You may feel the need for comforting words before or after a loved one dies. We don’t presume to be able to tell anyone what to say. If a dying person requests comforting words or prayers to be said from their tradition, or if you need some guidance about what one might say at this difficult time, here are a few examples to draw from.

Saying “Thank you” and “Good-bye” – Helen Meier, Hope Hospice, Dublin, CA

________(person’s name) thank you for all you have given me, your family, friends, and the world. You have impacted my life with your love, your caring and your wisdom. Now that you are gone, I will carry all your love and everything I learned from you within me. The essence of who you were as a person will live within me and within others. You will continue to give to the world as we pass on to others what we learned from you. I will miss you, but will have joy in remembering all you meant to me. Each thing you touched will bring you to mind. Your laugh, your smile, your words will resound in my mind and heart. Good-bye dear one.

Christian – John 14:1-3

Let not your hearts be troubled: believe in God, believe also in me. In my Father’s house are many rooms; if it were not so, would I have told you that I go to prepare a place for you? I will come again and will take you to myself, that where I am you may be also.

Jewish – Jewis Midrash, Ecclesiastes Rabbah 7:1 (4)

We rejoice over a birth and mourn over a death. But we should not. For when a man is born, who knows what he will do or how he will end? But when a man dies, we may rejoice-if left a good name and this world in peace.

Buddhist

Light without equal, so pure;
Beauty without peer, so serene;
We desire to be reborn with you.
Power without limits, so strong;
Glory without end, so majestic;
We desire to be reborn with you.

Muslim-Al-Ghazali – Muslim medieval mystic

Know, beloved that we cannot understand the future world until we know what death is; and we cannot know what death is until we know what life is; nor can we understand what life is until we know what the spirit is—the seat of the knowledge of God.

Native American – Traditional Navajo Prayer

As I walk,
The universe is walking with me
In beauty it walks before me
In beauty it walks behind me
In beauty it walks below me
In beauty it walks above me
Beauty is on every side
As I walk, I walk with beauty

Hindu – Chandogya Upanishad

Never fear that old age will invade that city; never fear that this inner treasure of all reality will wither and decay. This knows no age when the body ages; this knows no dying when the body dies. This is the real city of Brahman; this is the Self, free from old age, from death and grief, hunger and thirst. In the Self all desires are fulfilled.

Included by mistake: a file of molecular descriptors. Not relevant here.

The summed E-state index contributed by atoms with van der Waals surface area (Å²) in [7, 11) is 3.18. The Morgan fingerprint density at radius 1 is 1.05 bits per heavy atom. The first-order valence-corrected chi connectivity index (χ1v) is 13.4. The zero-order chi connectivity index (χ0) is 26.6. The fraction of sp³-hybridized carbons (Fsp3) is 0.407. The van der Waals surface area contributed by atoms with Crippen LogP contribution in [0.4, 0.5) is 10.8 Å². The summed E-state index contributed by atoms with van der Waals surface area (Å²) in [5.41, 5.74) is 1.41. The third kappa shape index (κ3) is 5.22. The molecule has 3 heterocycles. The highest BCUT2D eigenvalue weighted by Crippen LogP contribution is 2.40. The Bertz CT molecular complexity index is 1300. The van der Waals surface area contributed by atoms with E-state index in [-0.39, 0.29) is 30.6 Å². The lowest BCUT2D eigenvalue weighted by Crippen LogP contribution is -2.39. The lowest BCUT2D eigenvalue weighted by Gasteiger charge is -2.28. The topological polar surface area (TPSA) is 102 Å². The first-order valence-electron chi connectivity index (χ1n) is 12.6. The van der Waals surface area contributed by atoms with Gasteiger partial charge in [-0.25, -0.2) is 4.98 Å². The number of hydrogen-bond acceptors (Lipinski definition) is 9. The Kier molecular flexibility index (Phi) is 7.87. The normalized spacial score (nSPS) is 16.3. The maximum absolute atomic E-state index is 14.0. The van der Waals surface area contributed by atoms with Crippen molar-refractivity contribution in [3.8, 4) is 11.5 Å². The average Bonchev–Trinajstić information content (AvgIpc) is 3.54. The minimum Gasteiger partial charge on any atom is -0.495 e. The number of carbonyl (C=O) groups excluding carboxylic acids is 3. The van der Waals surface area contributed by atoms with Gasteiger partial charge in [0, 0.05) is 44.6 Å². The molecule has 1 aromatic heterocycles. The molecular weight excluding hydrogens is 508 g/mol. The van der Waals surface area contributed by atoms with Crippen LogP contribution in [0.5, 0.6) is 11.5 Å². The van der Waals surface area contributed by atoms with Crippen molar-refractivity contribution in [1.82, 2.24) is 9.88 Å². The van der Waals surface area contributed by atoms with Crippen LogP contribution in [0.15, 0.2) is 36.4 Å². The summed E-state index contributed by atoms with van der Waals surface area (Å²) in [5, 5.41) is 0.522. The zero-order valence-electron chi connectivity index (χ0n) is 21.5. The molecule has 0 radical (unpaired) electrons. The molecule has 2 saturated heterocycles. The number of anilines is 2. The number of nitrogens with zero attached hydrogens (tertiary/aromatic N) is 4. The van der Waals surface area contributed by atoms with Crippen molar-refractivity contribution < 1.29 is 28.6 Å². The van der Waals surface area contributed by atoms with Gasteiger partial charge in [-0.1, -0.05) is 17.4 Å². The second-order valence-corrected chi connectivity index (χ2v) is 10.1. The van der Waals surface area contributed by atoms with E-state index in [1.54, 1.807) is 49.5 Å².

Sufi-Hafiz – Beloved Poet of Persia

The God Who Only Knows Four Words
Every child has known God,
Not the God of names,
Not the God of don’ts
Not the God who ever does anything weird,
But the God who only knows four words and keeps repeating them, saying:
“Come dance with Me.”
Come
Dance.

Pagan – Elements Hymn-Abby Willowroot

At one with the Universe
My spirit is free
All creation pulses in me
Floating upon the wind
Sparking with the energy of fire
Flowing with the waters
Dancing the rhythms of Earth
Spinning and Spiraling
into Elemental re-birth
The magic of being renews
Floating upon the wind
Sparking with the energy of fire
Flowing with the waters
Dancing the rhythms of Earth
Between the Moon and Sun

Prayers

Prayer – Mary Elizabeth Frye – 1932

Do not stand at my grave and weep
I am not there. I do not sleep.
I am a thousand winds that blow.
I am the diamond glints on snow.
I am the sunlight on ripened grain.
I am the gentle autumn rain.
When you awaken in the morning’s hush,
I am the swift uplifting rush
of quiet birds in circled flight.
I am the soft stars that shine at night.
Do not stand at my grave and cry.
I am not there. I did not die.

Christian-Saint Francis’s Prayer

Lord, make me an instrument of thy peace.
Where there is hatred, let me sow love.
Where there is injury, pardon.
Where there is doubt, faith.
Where there is despair, hope.
Where there is darkness, light.
Where there is sadness, joy.
O Divine Master,
grant that I may not so much seek to be consoled as to console;
to be understood as to understand;
to be loved as to love.
For it is in giving that we receive.
It is in pardoning that we are pardoned,
and it is in dying that we are born to Eternal life.
Amen

Catholic Prayer for the Dying

God of all Creation,
Be with us now
and at the hour of our death.